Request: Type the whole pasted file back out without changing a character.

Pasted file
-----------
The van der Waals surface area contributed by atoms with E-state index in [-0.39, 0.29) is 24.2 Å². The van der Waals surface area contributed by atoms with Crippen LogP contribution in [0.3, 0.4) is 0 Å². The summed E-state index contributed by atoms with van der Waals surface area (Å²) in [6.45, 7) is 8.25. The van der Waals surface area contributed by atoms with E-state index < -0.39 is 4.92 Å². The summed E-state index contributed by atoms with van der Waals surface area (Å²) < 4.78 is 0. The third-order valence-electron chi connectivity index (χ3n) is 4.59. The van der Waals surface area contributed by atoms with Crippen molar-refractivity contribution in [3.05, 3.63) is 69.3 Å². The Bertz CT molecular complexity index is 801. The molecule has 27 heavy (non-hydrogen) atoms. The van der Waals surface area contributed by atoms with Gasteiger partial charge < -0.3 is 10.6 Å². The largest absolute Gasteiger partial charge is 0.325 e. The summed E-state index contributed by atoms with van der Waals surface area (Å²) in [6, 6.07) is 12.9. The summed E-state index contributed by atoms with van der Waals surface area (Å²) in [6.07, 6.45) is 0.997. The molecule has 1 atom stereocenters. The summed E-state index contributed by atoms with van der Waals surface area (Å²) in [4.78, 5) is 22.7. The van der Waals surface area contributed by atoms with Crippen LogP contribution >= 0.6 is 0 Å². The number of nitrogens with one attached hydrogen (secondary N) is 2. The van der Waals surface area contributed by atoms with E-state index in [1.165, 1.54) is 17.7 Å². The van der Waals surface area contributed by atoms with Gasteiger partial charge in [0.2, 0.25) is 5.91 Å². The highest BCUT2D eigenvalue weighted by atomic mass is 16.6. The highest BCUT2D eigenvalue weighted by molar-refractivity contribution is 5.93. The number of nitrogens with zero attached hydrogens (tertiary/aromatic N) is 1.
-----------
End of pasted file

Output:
The van der Waals surface area contributed by atoms with E-state index in [-0.39, 0.29) is 24.2 Å². The van der Waals surface area contributed by atoms with Crippen LogP contribution in [0.3, 0.4) is 0 Å². The summed E-state index contributed by atoms with van der Waals surface area (Å²) in [6.45, 7) is 8.25. The van der Waals surface area contributed by atoms with E-state index < -0.39 is 4.92 Å². The summed E-state index contributed by atoms with van der Waals surface area (Å²) < 4.78 is 0. The third-order valence-electron chi connectivity index (χ3n) is 4.59. The van der Waals surface area contributed by atoms with Crippen molar-refractivity contribution in [3.05, 3.63) is 69.3 Å². The Bertz CT molecular complexity index is 801. The molecule has 27 heavy (non-hydrogen) atoms. The van der Waals surface area contributed by atoms with Gasteiger partial charge < -0.3 is 10.6 Å². The largest absolute Gasteiger partial charge is 0.325 e. The summed E-state index contributed by atoms with van der Waals surface area (Å²) in [6, 6.07) is 12.9. The summed E-state index contributed by atoms with van der Waals surface area (Å²) in [6.07, 6.45) is 0.997. The molecule has 1 atom stereocenters. The summed E-state index contributed by atoms with van der Waals surface area (Å²) in [4.78, 5) is 22.7. The van der Waals surface area contributed by atoms with Crippen LogP contribution >= 0.6 is 0 Å². The number of nitrogens with one attached hydrogen (secondary N) is 2. The van der Waals surface area contributed by atoms with E-state index in [1.165, 1.54) is 17.7 Å². The van der Waals surface area contributed by atoms with Gasteiger partial charge in [0.2, 0.25) is 5.91 Å². The highest BCUT2D eigenvalue weighted by atomic mass is 16.6. The highest BCUT2D eigenvalue weighted by molar-refractivity contribution is 5.93. The number of nitrogens with zero attached hydrogens (tertiary/aromatic N) is 1.